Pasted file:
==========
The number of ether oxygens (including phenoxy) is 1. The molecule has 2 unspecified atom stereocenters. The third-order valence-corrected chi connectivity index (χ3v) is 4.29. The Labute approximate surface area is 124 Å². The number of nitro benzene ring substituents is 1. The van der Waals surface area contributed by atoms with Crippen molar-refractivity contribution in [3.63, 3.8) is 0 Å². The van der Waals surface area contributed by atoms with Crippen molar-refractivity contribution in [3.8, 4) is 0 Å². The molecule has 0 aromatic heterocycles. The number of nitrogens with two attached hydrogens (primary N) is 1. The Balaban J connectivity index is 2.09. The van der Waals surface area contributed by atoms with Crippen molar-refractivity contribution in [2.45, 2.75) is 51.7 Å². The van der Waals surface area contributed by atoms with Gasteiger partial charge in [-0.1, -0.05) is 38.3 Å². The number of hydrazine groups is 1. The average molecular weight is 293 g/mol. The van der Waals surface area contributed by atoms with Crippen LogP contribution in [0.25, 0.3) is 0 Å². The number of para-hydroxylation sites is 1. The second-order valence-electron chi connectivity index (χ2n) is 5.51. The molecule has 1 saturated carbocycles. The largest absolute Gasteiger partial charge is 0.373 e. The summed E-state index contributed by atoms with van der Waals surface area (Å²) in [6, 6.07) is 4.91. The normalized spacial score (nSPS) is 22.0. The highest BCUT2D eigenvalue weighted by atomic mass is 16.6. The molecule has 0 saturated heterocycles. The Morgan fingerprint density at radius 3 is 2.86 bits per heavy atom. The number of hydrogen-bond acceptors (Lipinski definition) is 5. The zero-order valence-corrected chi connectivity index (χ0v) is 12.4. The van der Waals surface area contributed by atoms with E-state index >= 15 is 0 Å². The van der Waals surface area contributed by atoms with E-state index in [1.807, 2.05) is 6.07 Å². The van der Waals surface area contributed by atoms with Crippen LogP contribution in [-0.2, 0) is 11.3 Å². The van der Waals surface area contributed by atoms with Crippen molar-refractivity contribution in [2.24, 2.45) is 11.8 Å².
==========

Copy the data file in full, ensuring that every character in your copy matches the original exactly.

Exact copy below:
The number of ether oxygens (including phenoxy) is 1. The molecule has 2 unspecified atom stereocenters. The third-order valence-corrected chi connectivity index (χ3v) is 4.29. The Labute approximate surface area is 124 Å². The number of nitro benzene ring substituents is 1. The van der Waals surface area contributed by atoms with Crippen molar-refractivity contribution in [3.63, 3.8) is 0 Å². The van der Waals surface area contributed by atoms with Crippen molar-refractivity contribution in [3.8, 4) is 0 Å². The molecule has 0 aromatic heterocycles. The number of nitrogens with two attached hydrogens (primary N) is 1. The Balaban J connectivity index is 2.09. The van der Waals surface area contributed by atoms with Crippen molar-refractivity contribution in [2.45, 2.75) is 51.7 Å². The van der Waals surface area contributed by atoms with Gasteiger partial charge in [-0.1, -0.05) is 38.3 Å². The number of hydrazine groups is 1. The average molecular weight is 293 g/mol. The van der Waals surface area contributed by atoms with Crippen LogP contribution in [0.25, 0.3) is 0 Å². The number of para-hydroxylation sites is 1. The second-order valence-electron chi connectivity index (χ2n) is 5.51. The molecule has 1 saturated carbocycles. The largest absolute Gasteiger partial charge is 0.373 e. The summed E-state index contributed by atoms with van der Waals surface area (Å²) in [6, 6.07) is 4.91. The normalized spacial score (nSPS) is 22.0. The highest BCUT2D eigenvalue weighted by atomic mass is 16.6. The molecule has 0 saturated heterocycles. The Morgan fingerprint density at radius 3 is 2.86 bits per heavy atom. The number of hydrogen-bond acceptors (Lipinski definition) is 5. The zero-order valence-corrected chi connectivity index (χ0v) is 12.4. The van der Waals surface area contributed by atoms with E-state index >= 15 is 0 Å². The van der Waals surface area contributed by atoms with E-state index in [1.807, 2.05) is 6.07 Å². The van der Waals surface area contributed by atoms with Crippen LogP contribution in [-0.2, 0) is 11.3 Å². The van der Waals surface area contributed by atoms with Crippen molar-refractivity contribution in [2.24, 2.45) is 11.8 Å².